A somewhat curious title for a blog, but let me explain. In a house, there are different ‘workplaces’ for different activities. The dining table, the shower and the bed all have their own purpose and are not really interchangeable. Showering in bed is not an option.
When looking for and furnishing a new office, the same applies. However, unfortunately, we often see important things being overlooked. In this blog, we give you tips to simplify the search for your new business home.
IDENTIFY YOUR REQUIREMENTS
Just as in your home, you need to identify your priorities and what will make things easier to assess the current situation. There are several ways to ask your business ‘family’ how they experience their work environment. You can conduct interviews, workshops and/or a(n online) survey. The results – things that work and things that can be improved – form the basis of your list of requirements.
THE WORKPLACE CONCEPT
A good workplace concept features in the list of requirements. As mentioned in the introduction to this blog, if you want to take a shower, a bed won’t help. In your company, employees carry out various activities and need an environment that optimally supports these activities. This principle is called ‘activity-based working’ and simply means that the workstation concept is tailored to the individual’s work activities. A call centre employee needs a different type of workplace than a lawyer, for instance.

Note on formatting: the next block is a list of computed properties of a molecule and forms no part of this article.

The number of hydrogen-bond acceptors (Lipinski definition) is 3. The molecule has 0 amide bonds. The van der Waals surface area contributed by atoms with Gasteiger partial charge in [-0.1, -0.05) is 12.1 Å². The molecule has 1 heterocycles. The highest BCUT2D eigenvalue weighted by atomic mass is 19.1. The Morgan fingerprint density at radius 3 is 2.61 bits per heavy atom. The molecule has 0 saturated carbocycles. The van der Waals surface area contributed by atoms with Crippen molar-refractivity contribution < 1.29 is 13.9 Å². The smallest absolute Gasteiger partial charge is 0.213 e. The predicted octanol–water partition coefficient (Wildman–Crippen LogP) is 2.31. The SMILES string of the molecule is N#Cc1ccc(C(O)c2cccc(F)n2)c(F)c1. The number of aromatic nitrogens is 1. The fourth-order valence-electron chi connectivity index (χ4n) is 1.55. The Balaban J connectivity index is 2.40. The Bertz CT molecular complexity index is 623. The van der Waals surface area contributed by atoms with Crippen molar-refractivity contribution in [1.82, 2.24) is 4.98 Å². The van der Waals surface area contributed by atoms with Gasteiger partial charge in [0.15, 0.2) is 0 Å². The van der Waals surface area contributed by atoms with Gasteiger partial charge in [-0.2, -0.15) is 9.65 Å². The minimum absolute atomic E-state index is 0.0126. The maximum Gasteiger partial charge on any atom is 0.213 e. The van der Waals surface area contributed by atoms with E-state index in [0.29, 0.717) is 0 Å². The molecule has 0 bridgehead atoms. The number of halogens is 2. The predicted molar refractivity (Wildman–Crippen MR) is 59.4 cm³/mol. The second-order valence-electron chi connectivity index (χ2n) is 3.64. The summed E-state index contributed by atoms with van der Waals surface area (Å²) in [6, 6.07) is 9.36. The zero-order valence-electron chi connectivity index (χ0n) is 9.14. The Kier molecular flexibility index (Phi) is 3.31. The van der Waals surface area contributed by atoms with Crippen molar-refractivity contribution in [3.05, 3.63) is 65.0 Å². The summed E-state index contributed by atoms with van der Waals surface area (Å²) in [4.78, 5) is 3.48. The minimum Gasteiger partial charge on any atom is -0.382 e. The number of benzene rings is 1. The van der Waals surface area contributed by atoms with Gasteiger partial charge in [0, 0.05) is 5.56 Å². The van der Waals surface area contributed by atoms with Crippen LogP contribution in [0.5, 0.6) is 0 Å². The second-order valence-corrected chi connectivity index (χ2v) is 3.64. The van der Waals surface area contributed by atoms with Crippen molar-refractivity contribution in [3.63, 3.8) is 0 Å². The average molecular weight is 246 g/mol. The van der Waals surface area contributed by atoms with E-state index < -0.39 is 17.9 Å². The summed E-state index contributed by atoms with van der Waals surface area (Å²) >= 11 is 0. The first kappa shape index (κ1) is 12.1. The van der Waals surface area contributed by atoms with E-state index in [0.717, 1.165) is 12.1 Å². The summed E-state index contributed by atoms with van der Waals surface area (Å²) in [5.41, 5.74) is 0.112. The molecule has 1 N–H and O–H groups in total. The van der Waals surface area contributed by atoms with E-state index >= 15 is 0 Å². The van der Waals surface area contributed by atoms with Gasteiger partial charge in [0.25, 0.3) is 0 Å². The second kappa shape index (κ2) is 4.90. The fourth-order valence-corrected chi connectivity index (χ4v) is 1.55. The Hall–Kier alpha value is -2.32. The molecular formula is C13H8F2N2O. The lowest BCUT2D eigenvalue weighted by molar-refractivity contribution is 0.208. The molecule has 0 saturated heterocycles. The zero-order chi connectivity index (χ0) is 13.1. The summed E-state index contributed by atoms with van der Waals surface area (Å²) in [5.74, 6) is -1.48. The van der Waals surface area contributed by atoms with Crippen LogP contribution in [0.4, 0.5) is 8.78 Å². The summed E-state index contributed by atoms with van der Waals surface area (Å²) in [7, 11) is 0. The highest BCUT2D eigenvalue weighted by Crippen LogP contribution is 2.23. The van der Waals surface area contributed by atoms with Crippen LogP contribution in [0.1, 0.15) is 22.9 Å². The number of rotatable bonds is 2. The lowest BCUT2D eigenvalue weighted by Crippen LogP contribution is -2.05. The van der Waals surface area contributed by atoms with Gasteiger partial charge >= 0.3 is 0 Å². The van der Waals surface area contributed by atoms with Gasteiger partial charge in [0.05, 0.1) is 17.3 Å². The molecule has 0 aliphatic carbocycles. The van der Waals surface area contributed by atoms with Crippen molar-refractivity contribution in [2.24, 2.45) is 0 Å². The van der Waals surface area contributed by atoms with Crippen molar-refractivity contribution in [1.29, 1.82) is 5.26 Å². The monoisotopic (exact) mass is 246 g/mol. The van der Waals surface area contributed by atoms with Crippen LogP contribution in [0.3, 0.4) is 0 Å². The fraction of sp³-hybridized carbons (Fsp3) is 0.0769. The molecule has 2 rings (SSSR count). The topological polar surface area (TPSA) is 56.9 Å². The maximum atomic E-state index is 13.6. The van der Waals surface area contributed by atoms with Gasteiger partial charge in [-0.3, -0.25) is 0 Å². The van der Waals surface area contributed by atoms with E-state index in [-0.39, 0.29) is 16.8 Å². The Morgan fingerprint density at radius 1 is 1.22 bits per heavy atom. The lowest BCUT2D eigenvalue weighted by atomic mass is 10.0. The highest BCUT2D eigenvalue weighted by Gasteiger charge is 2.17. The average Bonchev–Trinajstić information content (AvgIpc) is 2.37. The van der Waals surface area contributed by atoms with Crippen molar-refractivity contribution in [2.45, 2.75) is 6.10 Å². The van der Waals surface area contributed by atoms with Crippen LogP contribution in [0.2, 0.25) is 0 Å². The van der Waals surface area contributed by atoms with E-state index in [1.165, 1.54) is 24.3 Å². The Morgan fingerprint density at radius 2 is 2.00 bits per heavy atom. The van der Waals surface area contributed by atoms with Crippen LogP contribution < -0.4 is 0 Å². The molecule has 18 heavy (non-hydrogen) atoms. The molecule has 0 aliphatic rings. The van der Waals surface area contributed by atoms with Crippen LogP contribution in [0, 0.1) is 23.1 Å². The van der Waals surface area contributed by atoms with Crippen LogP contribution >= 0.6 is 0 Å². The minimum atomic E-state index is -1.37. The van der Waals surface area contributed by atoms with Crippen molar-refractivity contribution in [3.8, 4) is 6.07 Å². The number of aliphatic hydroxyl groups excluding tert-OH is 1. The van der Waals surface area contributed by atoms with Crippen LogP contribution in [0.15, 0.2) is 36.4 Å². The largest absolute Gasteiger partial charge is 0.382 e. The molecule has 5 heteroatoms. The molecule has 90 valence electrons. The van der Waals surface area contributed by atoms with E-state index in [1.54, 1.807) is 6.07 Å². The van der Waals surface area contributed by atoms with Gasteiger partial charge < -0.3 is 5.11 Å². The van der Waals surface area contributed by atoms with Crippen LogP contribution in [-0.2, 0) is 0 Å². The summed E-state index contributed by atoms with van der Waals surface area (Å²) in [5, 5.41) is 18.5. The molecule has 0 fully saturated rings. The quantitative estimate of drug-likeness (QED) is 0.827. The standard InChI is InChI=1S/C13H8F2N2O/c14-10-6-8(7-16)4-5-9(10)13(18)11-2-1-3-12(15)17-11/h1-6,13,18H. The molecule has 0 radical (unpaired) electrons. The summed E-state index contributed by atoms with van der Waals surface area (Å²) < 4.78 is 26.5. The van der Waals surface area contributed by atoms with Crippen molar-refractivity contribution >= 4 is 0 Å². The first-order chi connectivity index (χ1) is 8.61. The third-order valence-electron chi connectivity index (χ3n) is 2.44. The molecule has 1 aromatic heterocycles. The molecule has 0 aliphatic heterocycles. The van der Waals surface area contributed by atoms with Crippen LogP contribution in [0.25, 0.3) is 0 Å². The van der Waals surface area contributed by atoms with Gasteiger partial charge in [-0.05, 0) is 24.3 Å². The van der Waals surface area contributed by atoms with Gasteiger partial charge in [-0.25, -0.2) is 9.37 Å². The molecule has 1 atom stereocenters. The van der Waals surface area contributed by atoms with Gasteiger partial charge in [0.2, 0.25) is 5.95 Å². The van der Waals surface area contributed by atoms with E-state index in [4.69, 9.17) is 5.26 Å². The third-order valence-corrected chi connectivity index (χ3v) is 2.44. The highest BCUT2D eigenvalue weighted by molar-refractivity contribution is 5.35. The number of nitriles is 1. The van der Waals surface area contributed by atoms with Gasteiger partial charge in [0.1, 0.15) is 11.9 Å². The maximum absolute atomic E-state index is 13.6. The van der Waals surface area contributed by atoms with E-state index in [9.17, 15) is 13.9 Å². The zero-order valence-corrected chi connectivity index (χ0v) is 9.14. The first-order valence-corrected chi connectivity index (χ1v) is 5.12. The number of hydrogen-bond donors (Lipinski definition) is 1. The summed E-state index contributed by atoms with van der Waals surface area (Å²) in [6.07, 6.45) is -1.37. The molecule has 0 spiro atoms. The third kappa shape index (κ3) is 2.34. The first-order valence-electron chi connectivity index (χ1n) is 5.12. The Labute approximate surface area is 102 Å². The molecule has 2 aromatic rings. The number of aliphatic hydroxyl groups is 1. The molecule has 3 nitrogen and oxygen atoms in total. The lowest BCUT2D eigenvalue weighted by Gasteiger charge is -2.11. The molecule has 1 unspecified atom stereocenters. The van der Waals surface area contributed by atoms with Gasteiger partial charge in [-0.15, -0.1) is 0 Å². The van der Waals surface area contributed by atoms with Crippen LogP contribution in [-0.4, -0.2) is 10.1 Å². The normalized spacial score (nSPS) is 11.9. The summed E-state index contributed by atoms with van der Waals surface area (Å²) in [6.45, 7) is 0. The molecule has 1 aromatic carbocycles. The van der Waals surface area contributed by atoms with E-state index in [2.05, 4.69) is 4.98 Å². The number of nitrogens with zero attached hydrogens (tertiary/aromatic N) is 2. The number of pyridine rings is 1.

In our practice, we often see that organisations do not take the time to develop a workplace concept that really suits the organisation. Often motivated by an architect or by examples at other companies (“we need to work like Google because they’re successful”), they develop a workplace concept that needs to be revised a short time later because it does not meet the requirements.
USE OF SPACE
Back to the home environment: I myself have a blended family. This means that bedrooms are sometimes empty because the children are staying at the other branch. Your organisation also has to deal with this. In fact, the average occupancy of Dutch offices is less than 60%. In other words, a third of workplaces are vacant, and at an average cost of €9,000 per workplace per year, this is quite a problem.